rules to meet our WTO obligations while maximizing the benefits from trade
for the country, negotiating future
agreements with other WTO members, handling trade disputes with the
trading partners in the WTO, negotiating and implementing free trade area
agreements with selected trade partners, making export and import policy,
and dealing with anti-dumping and safeguard actions taken by India against
foreign firms and those taken by foreign governments against Indian firms.
Each of these tasks requires technical knowledge in both economics and
Having spent the better part of the last ten years studying these
subjects, I still must still constantly consult other experts to improve
understanding of them. Therefore, unless I am especially slow to
learn, it is inconceivable that our top commerce ministry officials whose
terms typically last for only three years and who come to the ministry
from departments where they "specialized" in altogether
different subjects can gain command of the subjects in a matter of months.
Unsurprisingly, notable contributions by many brilliant and sincere
officers notwithstanding, on balance, successive ministers have been
poorly served. The recent Patents (Amendment) Ordinance, 2004 graphically
illustrates why deeper knowledge matters: reading the Ordinance, one
cannot help but wonder if the pharmaceutical multinationals duped our
innocent officials into believing that what is good for the U.S. (and
perhaps Indian) pharmaceutical industry is also good for India.
Commerce ministry is, of course, not an exception. The argument I
make applies to other ministries such as finance (which has so far done
the most to draw upon the professional expertise, though not nearly
enough), external affairs, heavy industry, textiles and apparel, law,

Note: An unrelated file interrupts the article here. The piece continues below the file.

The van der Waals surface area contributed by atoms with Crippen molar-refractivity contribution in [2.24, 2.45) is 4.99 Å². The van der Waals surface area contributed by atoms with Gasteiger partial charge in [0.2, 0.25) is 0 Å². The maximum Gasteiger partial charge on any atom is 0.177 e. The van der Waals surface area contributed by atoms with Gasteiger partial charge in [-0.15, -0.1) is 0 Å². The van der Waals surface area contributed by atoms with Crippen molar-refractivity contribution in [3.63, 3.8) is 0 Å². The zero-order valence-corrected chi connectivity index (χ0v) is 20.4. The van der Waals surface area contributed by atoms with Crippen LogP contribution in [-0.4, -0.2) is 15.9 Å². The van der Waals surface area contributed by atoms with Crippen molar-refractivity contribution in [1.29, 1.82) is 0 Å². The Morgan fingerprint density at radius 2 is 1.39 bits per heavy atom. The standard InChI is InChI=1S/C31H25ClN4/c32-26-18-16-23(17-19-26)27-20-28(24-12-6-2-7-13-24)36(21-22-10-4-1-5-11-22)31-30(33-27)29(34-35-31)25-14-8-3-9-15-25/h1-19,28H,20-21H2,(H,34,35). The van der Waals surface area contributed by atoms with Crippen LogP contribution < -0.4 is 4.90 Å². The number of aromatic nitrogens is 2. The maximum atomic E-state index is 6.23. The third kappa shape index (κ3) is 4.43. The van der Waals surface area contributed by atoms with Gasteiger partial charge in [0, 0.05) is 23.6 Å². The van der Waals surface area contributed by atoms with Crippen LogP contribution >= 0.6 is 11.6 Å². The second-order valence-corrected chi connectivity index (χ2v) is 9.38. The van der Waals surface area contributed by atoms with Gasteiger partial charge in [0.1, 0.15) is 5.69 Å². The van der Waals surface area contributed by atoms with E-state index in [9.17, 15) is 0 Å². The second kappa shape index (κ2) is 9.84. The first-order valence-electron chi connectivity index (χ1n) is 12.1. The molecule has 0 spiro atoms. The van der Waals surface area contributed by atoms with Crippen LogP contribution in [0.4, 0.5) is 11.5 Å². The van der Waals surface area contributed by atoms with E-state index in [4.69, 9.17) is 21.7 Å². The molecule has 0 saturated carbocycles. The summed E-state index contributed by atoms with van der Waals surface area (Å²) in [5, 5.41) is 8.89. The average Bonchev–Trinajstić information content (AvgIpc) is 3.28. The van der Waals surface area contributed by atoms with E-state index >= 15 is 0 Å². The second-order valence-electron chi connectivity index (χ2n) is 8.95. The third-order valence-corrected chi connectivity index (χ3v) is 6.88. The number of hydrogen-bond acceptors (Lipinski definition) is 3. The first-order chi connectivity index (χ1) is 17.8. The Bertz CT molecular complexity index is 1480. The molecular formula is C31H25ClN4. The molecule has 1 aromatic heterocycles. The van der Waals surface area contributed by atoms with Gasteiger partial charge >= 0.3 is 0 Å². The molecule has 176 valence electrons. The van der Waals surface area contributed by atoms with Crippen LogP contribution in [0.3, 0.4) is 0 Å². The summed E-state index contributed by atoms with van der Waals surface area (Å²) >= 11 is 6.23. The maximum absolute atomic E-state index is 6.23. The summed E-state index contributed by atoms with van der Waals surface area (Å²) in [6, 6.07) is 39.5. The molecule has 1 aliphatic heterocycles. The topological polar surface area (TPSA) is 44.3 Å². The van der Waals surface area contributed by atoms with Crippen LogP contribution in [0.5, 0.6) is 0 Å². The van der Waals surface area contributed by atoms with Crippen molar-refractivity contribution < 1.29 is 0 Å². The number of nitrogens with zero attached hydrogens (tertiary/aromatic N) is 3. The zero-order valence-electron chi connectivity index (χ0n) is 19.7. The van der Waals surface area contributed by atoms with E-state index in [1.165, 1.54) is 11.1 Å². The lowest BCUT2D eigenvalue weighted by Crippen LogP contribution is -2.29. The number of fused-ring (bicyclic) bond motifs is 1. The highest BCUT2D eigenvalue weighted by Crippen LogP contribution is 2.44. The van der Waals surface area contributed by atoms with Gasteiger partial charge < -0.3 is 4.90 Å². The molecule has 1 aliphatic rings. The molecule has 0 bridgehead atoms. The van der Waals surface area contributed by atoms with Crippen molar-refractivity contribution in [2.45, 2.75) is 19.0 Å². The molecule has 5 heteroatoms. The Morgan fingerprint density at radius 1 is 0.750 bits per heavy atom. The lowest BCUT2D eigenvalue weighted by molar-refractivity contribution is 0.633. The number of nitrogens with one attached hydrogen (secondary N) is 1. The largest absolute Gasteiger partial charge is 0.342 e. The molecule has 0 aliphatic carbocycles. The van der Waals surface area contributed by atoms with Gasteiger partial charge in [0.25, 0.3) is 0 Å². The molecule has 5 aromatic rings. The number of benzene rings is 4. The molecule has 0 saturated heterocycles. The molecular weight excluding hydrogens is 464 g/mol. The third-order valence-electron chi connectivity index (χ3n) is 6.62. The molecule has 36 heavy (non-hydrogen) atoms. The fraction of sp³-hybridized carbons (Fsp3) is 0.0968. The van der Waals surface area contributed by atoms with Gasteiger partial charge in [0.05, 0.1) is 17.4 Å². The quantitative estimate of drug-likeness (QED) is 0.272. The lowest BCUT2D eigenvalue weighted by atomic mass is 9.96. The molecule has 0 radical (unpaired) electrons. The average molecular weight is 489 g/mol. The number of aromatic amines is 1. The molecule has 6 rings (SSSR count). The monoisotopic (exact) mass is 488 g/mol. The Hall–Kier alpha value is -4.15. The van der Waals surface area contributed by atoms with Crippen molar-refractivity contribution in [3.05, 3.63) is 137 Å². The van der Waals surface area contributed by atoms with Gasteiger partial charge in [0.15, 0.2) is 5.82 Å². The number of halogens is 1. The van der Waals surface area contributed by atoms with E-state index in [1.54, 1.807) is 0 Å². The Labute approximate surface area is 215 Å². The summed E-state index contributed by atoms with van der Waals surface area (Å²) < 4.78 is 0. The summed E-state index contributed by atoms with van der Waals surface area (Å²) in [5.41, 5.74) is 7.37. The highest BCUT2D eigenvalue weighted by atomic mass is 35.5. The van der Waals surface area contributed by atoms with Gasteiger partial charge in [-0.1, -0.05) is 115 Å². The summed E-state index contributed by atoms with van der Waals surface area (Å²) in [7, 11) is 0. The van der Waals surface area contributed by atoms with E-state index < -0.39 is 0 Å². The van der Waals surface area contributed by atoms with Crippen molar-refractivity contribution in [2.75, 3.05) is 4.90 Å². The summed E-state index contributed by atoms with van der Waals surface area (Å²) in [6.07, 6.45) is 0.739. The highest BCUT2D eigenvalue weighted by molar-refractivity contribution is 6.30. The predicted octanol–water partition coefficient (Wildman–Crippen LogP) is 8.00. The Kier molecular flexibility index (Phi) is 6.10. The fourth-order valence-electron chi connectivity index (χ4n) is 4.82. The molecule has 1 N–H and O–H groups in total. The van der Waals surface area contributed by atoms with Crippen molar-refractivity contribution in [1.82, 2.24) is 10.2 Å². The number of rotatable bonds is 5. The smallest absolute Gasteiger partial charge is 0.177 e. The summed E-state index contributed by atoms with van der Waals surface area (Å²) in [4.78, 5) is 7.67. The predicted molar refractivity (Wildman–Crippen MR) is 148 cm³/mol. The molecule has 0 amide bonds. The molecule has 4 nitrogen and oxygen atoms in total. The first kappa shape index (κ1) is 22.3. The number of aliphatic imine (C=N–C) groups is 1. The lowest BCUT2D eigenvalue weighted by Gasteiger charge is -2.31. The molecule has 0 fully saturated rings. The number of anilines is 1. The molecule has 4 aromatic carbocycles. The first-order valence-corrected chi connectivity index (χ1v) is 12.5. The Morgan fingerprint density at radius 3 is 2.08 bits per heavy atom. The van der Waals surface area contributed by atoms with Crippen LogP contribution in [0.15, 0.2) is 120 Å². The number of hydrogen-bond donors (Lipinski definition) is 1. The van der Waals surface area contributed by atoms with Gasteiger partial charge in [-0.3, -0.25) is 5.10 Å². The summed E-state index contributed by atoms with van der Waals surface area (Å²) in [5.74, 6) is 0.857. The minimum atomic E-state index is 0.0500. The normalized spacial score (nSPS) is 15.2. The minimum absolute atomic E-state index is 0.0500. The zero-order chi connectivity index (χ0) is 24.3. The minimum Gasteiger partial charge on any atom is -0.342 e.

education and food and agricultural. There is a distinct possibility
that the pace of reforms has been slow in part because self-interested
bureaucrats, who inherently prefer to maintain status quo and fear the
transfer of power from them to markets,
have contributed to making their ministers skeptical towards reforms.
Any reform of the top civil service must solve two related problems: it
must open the door to experts and break the current monopoly of the IAS
and IFS over top bureaucratic jobs. There is a common solution to
both problems: open all jobs at the level of Joint Secretary and up to
outsiders. There should be no guarantee of seniority-based automatic
promotions to the officers to these positions just because they had
successfully competed in an examination two decades earlier.
Instead, they should be expected to compete against the best available
candidates within and outside the IAS and IFS.
Both U.K. and New Zealand, which had top civil service systems much like
the current Indian system, have reformed them over the last decade to
decade and a half to allow lateral entry and introduce competition.
New Zealand has gone so far as to adopt a system in which the top civil
servant in each department is appointed on a contractual basis for a
renewable fixed term. U.K. has a more mixed system that nevertheless
provides the necessary competition at the margin.